4. Snack time!  Give your child an activity to do during snack time.  Give him or her a bowl of their favorite snack for lacing, such as pretzels and/or cereals – anything with a hole in it.  Using a piece of string or dental floss, let your child create an edible necklace.  Or, use it as a way of sharing snacks with nature – create a garland to hang in a tree for the birds!

Meeting Children At Their Level = Success

Jenna* is a child in my pre-k class.  She is your typical just-turned-5-year-old – curious, sweet, full of energy.  Jenna comes from a strong family unit with a brother who probably tests off the IQ scale, a dad who is a high school math teacher, and a mom who is a nurse.  Jenna is in crisis.

Jenna’s family, without realizing what they are doing, are putting Jenna into a tailspin before she even gets to kindergarten.  Jenna’s mom and dad are doing what many parents do at this stage: they are encouraging beginning reading skills, such as sounding out letters and words, modeling good writing skills and having Jenna do the same, and living in the “teachable moment”.

Jenna, however, isn’t ready for this.

Jenna is now exhibiting classic symptoms of a child who is being “pushed” academically.  She is having nightmares at home, is reluctant to come to school, bursts into tears at any given moment, is terrified of her parents finding out about things she does at school, and spends most nights in tears when her mom reads out loud to her.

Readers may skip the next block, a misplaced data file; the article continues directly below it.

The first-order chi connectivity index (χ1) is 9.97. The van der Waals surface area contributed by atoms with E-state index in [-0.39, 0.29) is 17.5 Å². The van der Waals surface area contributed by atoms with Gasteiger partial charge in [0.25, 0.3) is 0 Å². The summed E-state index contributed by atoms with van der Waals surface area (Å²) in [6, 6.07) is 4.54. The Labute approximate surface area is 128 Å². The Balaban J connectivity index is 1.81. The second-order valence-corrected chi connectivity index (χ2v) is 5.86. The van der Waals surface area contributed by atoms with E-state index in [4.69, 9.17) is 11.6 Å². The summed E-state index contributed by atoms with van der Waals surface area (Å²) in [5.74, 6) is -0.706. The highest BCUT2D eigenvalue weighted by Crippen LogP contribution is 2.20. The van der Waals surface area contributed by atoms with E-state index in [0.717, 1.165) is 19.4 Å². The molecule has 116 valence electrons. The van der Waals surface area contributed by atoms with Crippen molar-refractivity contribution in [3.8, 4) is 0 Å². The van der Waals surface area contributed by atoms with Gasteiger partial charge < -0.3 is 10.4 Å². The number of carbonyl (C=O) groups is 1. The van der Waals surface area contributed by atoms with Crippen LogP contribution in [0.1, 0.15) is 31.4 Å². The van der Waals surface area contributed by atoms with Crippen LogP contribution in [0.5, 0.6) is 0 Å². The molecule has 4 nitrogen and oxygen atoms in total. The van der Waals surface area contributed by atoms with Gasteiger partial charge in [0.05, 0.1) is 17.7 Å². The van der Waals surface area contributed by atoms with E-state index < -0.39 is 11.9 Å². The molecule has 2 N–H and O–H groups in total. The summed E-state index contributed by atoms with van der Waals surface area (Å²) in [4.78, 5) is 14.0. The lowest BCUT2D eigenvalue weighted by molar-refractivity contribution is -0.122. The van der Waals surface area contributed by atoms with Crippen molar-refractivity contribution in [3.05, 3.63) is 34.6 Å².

Pre-kindergarteners are highly sensitive to change, and this specific time in their lives is chock full of change.  My preschool class is very aware of the approaching end of school and upcoming summer break.  They are also keenly aware of the “scattering” of friends that will occur as each moves on to a different school next year.  While it is an exciting time for them, it is also a time full of uncertainty, and children can become “stressed out” over such change.

What Jenna’s parents (and I on occasion) are witnessing is an outward show of emotion from Jenna.  She is scared she isn’t like her big brother, the genius, and she will tell you that her daddy teaches at the big school, and she is NOT going there – EVER. 

What Jenna needs is acceptance for who she is – a young, five year-old little girl who likes ribbons and horses, drawing rainbows and hugs.  She knows her letters and numbers, but developmentally, she isn’t ready to start reading or writing.  Jenna needs for her parents to read to her every day in a fun and non-threatening way, to learn to enjoy the printed word and relish in stories, and in her own time, she will learn to tell and read on her own.  By stepping back from the “teachable moment” and allowing Jenna to flourish at her own level of success, they will, in turn, make her a successful student.

*The name of the student has been changed.